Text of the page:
India is a country rich in cultural heritage and multi-ethnicity. In its depths lie mysterious peoples whose history and culture have attracted the attention of scholars from all over the world. One of these peoples is the Toda tribe living in the Nilgiri Mountains in the south of India. Their unusual appearance, special way of life and traditions arouse the interest of researchers.
The history of the Toda tribe begins in the 17th century, when they first became known to Portuguese navigators. In the 19th century, the British rediscovered this people, and since then scientists have been trying to unravel the mysteries of their origin. The appearance of the Todas differs from the typical Indian appearance – they have fair skin and green or brown eyes. Blood tests point to their ancestry.
Scientists offer several versions regarding the origin of the todas. One links them to the ancient Sumerians, who established a “colony” in India. Other assumptions speak of a connection with the Dravidians, Scythians and even the Lemurians, whose continent is said to have sunk to the bottom of the ocean in prehistoric times. The Toda tribe has its own language, Quorja, which has not yet been classified. The spoken language is close to Tamil and Malayalam.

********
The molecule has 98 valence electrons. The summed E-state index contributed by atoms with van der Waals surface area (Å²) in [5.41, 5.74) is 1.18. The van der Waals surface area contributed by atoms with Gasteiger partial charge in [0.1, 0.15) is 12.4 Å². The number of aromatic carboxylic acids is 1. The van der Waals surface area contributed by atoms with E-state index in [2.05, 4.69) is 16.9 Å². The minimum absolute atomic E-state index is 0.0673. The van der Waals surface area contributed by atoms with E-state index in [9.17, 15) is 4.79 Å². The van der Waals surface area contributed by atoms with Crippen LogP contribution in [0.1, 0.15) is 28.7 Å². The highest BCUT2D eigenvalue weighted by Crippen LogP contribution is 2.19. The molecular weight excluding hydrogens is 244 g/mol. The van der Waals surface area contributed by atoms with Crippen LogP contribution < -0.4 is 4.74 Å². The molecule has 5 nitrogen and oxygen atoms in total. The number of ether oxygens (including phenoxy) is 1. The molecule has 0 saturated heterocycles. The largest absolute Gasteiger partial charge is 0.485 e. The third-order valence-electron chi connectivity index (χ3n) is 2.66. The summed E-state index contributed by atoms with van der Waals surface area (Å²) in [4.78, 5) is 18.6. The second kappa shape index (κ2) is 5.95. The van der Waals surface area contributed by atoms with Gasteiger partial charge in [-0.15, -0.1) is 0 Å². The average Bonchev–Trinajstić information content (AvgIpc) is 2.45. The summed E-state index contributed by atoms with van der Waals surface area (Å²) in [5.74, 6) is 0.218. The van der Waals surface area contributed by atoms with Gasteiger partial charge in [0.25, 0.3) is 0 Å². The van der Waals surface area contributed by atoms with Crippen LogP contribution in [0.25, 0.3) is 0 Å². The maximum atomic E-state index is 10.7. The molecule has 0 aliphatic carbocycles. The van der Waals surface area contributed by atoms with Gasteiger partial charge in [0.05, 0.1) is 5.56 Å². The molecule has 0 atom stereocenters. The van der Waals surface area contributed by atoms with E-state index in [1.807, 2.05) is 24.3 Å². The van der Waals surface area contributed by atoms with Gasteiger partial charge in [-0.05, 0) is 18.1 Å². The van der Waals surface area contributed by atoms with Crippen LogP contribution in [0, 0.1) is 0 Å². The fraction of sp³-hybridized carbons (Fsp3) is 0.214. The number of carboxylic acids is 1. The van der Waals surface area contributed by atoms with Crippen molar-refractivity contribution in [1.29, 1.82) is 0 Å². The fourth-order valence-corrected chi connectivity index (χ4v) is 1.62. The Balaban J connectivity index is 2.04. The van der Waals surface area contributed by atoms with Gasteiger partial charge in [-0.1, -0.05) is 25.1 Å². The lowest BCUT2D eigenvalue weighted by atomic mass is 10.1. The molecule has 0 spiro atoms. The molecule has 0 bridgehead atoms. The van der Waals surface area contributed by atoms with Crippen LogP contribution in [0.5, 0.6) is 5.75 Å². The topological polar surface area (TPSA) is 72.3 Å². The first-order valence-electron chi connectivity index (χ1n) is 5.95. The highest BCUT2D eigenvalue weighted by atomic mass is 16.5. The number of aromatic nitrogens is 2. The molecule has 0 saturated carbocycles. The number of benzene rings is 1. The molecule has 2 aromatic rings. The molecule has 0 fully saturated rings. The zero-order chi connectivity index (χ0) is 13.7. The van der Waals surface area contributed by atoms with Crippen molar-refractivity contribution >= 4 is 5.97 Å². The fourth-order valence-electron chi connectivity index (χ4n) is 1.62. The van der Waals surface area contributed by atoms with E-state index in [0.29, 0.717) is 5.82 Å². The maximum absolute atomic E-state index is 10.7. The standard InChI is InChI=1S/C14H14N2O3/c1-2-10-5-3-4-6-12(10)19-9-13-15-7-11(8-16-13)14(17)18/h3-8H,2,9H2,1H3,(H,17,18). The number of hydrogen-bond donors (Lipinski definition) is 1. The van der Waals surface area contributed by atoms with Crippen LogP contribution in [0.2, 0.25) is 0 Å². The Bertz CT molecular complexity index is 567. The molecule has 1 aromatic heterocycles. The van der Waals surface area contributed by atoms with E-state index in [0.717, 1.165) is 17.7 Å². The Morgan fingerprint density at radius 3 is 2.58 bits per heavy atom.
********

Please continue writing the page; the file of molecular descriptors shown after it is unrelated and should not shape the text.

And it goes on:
Initially, the Toda lived in isolation and practiced cattle breeding and dairy farming. All members of the tribe were vegetarians. However, interaction with civilization led to changes in their lifestyle. The Toda gradually adopted farming and other occupations, and some abandoned strict vegetarianism.
The traditional settlement of the Toda tribe consists of five houses called mundas. Three houses are used as dwellings, one for livestock and one for dairy farming. A characteristic feature of the Toda huts is their small door, which protects the inhabitants from attacks by wild animals. In the past, the huts were built of bamboo, using rattan palm wood to reinforce the walls and thatch for the roof. Today, most traditional toda houses have disappeared and modern dwellings are built with bricks and cement.
The Toda consider themselves one family, historically polygamy was common in their society. This is due to the unequal ratio of men to women in the tribe. However, in recent years, monogamous marriages have become increasingly popular.
The Toda tribe is a unique phenomenon in Indian culture. Their traditions and customs, preserved for centuries, attract the attention of researchers and travelers. This people, living in the mountainous regions of South India, continue to preserve their uniqueness and uniqueness in the modern world.